If, on today’s date in the year 1930, you happened to be flipping through the pages of the New York Times, you would have seen several ads for radios, including one that argued that purchasing a radio was a good investment.
Just one year after the infamous 1929 stock market crash, New Yorkers might have been a little leery of investing in anything, and disposable income for most Americans was severely limited during the Great Depression that followed.
Still, that same October 5th edition of the Times announced that the New York Philharmonic would commence live nation-wide broadcasts of its Sunday afternoon concerts that very day. Music by Weber, Mozart, and Tchaikovsky would be featured, with the visiting German conducting Erich Kleiber leading the orchestra.
And that wasn’t all: the rest of the Philharmonic’s 1930-31 season, led by the orchestra’s new music director, Arturo Toscanini, would also be broadcast live on subsequent Sunday afternoons.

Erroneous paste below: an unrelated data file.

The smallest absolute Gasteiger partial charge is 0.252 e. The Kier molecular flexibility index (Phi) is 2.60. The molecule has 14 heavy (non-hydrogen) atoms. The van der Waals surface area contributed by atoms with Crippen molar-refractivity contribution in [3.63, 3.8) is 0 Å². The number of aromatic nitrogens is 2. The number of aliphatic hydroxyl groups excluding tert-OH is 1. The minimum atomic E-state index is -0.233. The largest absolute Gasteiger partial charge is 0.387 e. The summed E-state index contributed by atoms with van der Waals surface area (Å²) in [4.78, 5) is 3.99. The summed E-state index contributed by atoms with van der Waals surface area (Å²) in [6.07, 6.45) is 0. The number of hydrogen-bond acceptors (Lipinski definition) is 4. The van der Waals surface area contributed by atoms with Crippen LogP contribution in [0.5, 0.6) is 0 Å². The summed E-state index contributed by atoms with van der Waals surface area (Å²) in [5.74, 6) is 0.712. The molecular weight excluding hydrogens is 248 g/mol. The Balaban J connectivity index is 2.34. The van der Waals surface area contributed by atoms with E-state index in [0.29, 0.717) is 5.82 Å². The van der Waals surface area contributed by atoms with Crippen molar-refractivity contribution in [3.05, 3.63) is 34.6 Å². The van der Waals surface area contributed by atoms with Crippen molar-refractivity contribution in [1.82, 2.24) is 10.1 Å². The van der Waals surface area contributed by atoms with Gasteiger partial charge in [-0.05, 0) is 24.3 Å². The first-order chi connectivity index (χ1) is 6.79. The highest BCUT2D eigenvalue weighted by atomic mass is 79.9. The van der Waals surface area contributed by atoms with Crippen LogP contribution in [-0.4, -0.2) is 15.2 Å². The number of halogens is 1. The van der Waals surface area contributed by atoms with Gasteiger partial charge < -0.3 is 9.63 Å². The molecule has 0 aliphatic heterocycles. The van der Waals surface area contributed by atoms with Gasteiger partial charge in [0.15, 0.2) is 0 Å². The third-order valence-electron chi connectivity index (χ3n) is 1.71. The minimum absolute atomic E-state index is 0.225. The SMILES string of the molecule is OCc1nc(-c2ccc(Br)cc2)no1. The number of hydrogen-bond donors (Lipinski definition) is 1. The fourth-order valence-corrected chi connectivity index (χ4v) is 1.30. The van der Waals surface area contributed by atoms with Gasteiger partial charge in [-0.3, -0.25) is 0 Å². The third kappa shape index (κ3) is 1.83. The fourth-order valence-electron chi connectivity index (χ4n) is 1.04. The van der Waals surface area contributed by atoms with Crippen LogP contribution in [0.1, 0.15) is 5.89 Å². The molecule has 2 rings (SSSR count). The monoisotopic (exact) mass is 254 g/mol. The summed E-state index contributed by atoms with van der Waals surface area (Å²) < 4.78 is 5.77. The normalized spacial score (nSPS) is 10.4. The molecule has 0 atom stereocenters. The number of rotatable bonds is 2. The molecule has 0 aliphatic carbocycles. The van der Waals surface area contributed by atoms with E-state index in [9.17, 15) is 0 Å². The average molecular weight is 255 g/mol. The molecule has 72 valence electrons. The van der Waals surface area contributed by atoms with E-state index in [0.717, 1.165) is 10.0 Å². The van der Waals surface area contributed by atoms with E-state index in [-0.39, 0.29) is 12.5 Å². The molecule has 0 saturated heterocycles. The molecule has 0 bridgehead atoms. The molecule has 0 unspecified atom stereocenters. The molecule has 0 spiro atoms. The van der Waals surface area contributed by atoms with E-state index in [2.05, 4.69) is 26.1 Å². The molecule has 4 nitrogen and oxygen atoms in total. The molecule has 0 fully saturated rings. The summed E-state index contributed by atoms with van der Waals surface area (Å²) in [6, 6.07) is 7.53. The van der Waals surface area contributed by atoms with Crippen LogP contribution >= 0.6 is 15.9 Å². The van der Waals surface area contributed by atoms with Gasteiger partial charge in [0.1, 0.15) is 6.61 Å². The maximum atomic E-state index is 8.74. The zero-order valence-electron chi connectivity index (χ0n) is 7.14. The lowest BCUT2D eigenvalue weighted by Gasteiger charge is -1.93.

For music lovers, that radio purchase started to look like a pretty good investment after all.
And so, thanks to the Philharmonic broadcasts, in addition to Bach, Beethoven, and Brahms, radio audiences coast-to-coast were introduced as well to some of the new works of young American composers like Roy Harris, Aaron Copland, Samuel Barber, Leonard Bernstein, and Ellen Taaffe Zwilich.
In recent years, archive recordings of many of those famous New York Philharmonic broadcasts have even been released as compact disc sets sold to benefit the Philharmonic’s current activities and programs.
Music Played in Today's Program
Wolfgang Mozart (1756 – 1791)Symphony No. 39New York Philharmonic; Leonard Bernstein, cond.Sony 60973
Roy Harris (1898 – 1979)Symphony No. 3New York Philharmonic; Leonard Bernstein, cond.Sony 60594